Oh man, am I an anxious driver. Working from home, it only gets worse, since I physically drive about 2 times a month. When I do, if I don’t take action to quell my anxiety (I’m anxious about nearly everything), I feel like I am going to actually pass out behind the wheel. I flinch at other drivers, sit at red lights like I’m about to be shot, and have actually sat at a red light that turned green several times before I was able to drive through it. If I don’t take precaution against my seemingly uncontrollable anxiety, I drive around like a shaky, nauseous, heart pounding in my ears mess. But I HAVE learned a few tactics that work for me, and perhaps they can work for other anxious drivers as well.
The first tactic I use is to get in the car as soon as something arises rather than dwell on it and “mental masturbate” about it for hours. If I don’t leave right away (like this morning I had to fax a document and left the house as soon as I woke up, sans coffee), I will talk myself out of leaving the house and getting in the car. If I just hop in the car and go, the situation doesn’t get snowballed into an obstacle in my mind. Don’t sit there and think about driving, if you have somewhere to go, GO already! Don’t give yourself the opportunity to analyze the drive to death.
I take my dog with me everywhere I go. This way, I don’t feel “alone” and the fear that everyone is “watching” me drive dissipates. I also would in no way ever harm my dog (the one and only wreck I was ever in my dog was in the car with me), so my mind focuses less on anxiety for ME and more on just getting somewhere safely. Plus, it’s joyful to watch my dog hang her lobbing head out the window- SHE enjoys the ride, and I enjoy it for her. It makes driving more of a fun thing rather than a fearful one. I’m doing something fun for my dog. If she isn’t nervous about my driving, it calms me down as well.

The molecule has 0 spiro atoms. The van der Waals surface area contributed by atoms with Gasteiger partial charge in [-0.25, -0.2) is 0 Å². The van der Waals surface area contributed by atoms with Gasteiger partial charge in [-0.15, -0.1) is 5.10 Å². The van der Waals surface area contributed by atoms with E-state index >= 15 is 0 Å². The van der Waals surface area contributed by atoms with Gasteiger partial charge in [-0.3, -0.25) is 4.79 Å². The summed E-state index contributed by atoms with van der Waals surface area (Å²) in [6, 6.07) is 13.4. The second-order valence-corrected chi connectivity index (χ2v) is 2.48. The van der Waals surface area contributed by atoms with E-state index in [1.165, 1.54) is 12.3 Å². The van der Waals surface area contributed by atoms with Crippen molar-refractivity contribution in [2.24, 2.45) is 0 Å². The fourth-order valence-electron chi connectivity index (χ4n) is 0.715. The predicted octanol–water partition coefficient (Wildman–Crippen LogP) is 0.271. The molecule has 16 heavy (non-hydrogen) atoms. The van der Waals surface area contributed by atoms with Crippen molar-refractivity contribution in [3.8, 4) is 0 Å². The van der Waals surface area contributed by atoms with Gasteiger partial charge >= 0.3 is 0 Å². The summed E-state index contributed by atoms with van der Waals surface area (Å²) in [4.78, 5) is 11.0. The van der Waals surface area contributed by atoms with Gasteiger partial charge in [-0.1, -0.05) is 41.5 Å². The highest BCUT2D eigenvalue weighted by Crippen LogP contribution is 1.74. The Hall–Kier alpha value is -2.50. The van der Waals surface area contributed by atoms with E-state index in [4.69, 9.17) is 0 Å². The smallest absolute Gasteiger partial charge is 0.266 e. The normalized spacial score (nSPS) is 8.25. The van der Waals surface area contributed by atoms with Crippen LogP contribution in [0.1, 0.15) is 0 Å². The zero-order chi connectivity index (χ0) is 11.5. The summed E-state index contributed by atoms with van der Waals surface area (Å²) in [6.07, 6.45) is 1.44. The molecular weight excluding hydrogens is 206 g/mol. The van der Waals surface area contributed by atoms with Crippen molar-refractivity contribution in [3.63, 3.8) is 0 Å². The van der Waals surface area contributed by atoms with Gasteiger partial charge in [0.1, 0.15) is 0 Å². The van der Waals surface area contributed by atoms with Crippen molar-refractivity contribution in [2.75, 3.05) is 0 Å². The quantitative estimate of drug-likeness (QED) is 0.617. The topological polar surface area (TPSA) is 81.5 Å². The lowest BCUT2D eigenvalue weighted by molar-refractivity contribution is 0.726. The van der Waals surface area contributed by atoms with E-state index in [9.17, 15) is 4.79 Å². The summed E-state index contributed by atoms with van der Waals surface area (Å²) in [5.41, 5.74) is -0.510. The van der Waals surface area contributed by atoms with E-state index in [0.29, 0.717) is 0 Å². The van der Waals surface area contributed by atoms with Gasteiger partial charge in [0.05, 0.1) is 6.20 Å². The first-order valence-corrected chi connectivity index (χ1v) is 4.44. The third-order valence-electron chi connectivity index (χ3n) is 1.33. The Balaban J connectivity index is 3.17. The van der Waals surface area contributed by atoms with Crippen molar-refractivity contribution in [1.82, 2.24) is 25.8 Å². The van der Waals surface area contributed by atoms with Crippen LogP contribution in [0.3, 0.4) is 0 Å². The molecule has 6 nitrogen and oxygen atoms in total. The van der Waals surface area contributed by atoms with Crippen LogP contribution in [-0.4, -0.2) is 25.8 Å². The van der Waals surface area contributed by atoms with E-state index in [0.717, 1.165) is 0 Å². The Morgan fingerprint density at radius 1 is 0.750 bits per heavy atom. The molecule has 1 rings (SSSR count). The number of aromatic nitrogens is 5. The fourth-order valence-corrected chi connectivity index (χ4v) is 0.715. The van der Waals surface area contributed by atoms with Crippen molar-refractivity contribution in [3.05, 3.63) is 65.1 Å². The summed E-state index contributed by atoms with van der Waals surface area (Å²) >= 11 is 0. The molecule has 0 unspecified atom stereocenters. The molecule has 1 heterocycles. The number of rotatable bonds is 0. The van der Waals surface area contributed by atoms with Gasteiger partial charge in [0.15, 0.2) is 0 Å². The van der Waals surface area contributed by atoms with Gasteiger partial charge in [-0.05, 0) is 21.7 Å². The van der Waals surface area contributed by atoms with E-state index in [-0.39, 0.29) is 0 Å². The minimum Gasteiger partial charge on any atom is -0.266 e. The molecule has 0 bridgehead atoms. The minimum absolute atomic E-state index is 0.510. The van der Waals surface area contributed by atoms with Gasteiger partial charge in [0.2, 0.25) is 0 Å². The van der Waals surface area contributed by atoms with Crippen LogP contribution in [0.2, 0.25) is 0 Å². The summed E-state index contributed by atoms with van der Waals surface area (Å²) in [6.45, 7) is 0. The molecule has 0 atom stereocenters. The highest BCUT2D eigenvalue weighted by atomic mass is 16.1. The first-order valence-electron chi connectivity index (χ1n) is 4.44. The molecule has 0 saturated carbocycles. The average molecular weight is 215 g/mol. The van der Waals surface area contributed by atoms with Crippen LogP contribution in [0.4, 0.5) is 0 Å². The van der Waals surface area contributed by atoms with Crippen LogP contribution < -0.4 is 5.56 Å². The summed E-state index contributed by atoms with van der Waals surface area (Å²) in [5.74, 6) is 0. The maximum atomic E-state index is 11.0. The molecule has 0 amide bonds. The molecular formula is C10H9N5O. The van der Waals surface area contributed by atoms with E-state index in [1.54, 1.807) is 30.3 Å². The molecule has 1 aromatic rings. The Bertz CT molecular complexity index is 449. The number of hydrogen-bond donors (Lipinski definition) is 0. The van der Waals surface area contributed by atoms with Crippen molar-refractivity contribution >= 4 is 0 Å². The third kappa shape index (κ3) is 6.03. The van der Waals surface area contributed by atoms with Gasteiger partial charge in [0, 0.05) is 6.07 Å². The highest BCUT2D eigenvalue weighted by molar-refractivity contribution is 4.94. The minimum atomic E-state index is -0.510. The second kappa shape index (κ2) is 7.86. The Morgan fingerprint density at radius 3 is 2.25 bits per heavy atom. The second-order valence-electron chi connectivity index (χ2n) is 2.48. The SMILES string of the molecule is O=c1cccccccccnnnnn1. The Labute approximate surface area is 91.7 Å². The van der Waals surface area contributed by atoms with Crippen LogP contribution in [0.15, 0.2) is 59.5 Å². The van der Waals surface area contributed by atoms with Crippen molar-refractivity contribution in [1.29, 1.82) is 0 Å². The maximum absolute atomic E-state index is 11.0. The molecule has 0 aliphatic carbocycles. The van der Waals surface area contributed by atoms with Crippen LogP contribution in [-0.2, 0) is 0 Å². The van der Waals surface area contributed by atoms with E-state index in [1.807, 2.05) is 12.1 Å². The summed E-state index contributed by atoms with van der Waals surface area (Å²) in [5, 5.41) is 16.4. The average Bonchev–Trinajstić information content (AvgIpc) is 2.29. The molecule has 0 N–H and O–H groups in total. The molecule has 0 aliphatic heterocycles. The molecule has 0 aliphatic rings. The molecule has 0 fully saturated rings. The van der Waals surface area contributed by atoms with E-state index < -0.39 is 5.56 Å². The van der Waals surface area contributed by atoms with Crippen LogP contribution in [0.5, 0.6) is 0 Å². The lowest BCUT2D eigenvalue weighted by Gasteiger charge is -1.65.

I chew gum and blast my radio to ear-splitting. If I can’t hear my car in motion, it makes me less nervous about always thinking my car is going to break down. It also takes my mind off the constant thought that I am DRIVING, and I pay attention to road signs and other drivers less intensely, which means I’m flinching less, not freaking out at red lights, and not hitting my breaks constantly. When I am not so focused on driving that I actually lose focus (anxious drivers, you know what I mean), I can hit my destination more calmly, and not miss turns and forget where I’m driving.
If at all possible, I park where I don’t have to back out, and I always park far away from other drivers. I may have to walk a block or 2 to my destination after I park in a larger parking lot I can drive straight out of, but that fear that I can’t back out, or am “stuck” between other drivers isn’t there, and it’s worth it. Walking is great exercise anyhow.
I clear all debris from my dash and passenger seat. If I can see a reflection of paper in my window, I get vertigo hardcore and freak out. Keeping my dash and passenger seat free of purses, wallets, paperwork, etc keeps me from getting distracted. I will sit in my car for about 5 minutes before I actually pull out of the driveway scooting stuff out of the way and making sure my music is the volume I want, my mirrors are where I need them, and just getting familiar again with the car. It helps to be in the driver’s seat for a minute to just get everything just where I want it, and I don’t drive off until I’m good to go.
The most helpful thing that I do is to remind myself that I AM a good driver, and that no one is going to be criticizing my every motion behind the wheel. I may have to create daily confidence behind the wheel and alter a bit of my driving route so I feel comfortable on the road, but when I accomplish getting somewhere and back all in one piece I make sure to congratulate myself on a job well done. Some days are better than others, but even the totally freak out days are easily handled by following a few simple tactics behind the wheel.